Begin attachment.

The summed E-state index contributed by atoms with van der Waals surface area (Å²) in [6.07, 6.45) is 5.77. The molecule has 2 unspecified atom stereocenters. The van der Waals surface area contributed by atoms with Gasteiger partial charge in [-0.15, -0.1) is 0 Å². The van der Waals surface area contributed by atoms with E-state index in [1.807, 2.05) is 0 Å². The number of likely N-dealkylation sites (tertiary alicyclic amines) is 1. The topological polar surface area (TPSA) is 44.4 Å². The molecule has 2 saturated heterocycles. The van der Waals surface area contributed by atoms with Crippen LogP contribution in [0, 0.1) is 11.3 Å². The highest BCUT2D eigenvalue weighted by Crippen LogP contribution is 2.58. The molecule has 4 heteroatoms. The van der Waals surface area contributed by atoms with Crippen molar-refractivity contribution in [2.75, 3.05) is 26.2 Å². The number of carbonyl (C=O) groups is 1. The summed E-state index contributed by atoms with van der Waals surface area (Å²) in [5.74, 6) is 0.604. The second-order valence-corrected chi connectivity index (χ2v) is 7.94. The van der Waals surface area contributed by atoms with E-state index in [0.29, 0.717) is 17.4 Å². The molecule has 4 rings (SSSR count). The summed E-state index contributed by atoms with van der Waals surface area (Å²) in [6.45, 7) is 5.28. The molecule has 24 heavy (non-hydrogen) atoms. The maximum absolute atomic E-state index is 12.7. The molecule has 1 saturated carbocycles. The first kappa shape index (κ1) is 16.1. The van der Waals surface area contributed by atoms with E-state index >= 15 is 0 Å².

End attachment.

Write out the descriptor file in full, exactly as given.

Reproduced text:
The summed E-state index contributed by atoms with van der Waals surface area (Å²) in [6.07, 6.45) is 5.77. The molecule has 2 unspecified atom stereocenters. The van der Waals surface area contributed by atoms with Gasteiger partial charge in [-0.15, -0.1) is 0 Å². The van der Waals surface area contributed by atoms with E-state index in [1.807, 2.05) is 0 Å². The number of likely N-dealkylation sites (tertiary alicyclic amines) is 1. The topological polar surface area (TPSA) is 44.4 Å². The molecule has 2 saturated heterocycles. The van der Waals surface area contributed by atoms with Crippen LogP contribution in [0, 0.1) is 11.3 Å². The highest BCUT2D eigenvalue weighted by Crippen LogP contribution is 2.58. The molecule has 4 heteroatoms. The van der Waals surface area contributed by atoms with Crippen molar-refractivity contribution in [2.75, 3.05) is 26.2 Å². The number of carbonyl (C=O) groups is 1. The summed E-state index contributed by atoms with van der Waals surface area (Å²) in [5.74, 6) is 0.604. The second-order valence-corrected chi connectivity index (χ2v) is 7.94. The van der Waals surface area contributed by atoms with E-state index in [0.29, 0.717) is 17.4 Å². The molecule has 4 rings (SSSR count). The summed E-state index contributed by atoms with van der Waals surface area (Å²) in [6.45, 7) is 5.28. The molecule has 24 heavy (non-hydrogen) atoms. The maximum absolute atomic E-state index is 12.7. The molecule has 1 saturated carbocycles. The first kappa shape index (κ1) is 16.1. The van der Waals surface area contributed by atoms with E-state index >= 15 is 0 Å².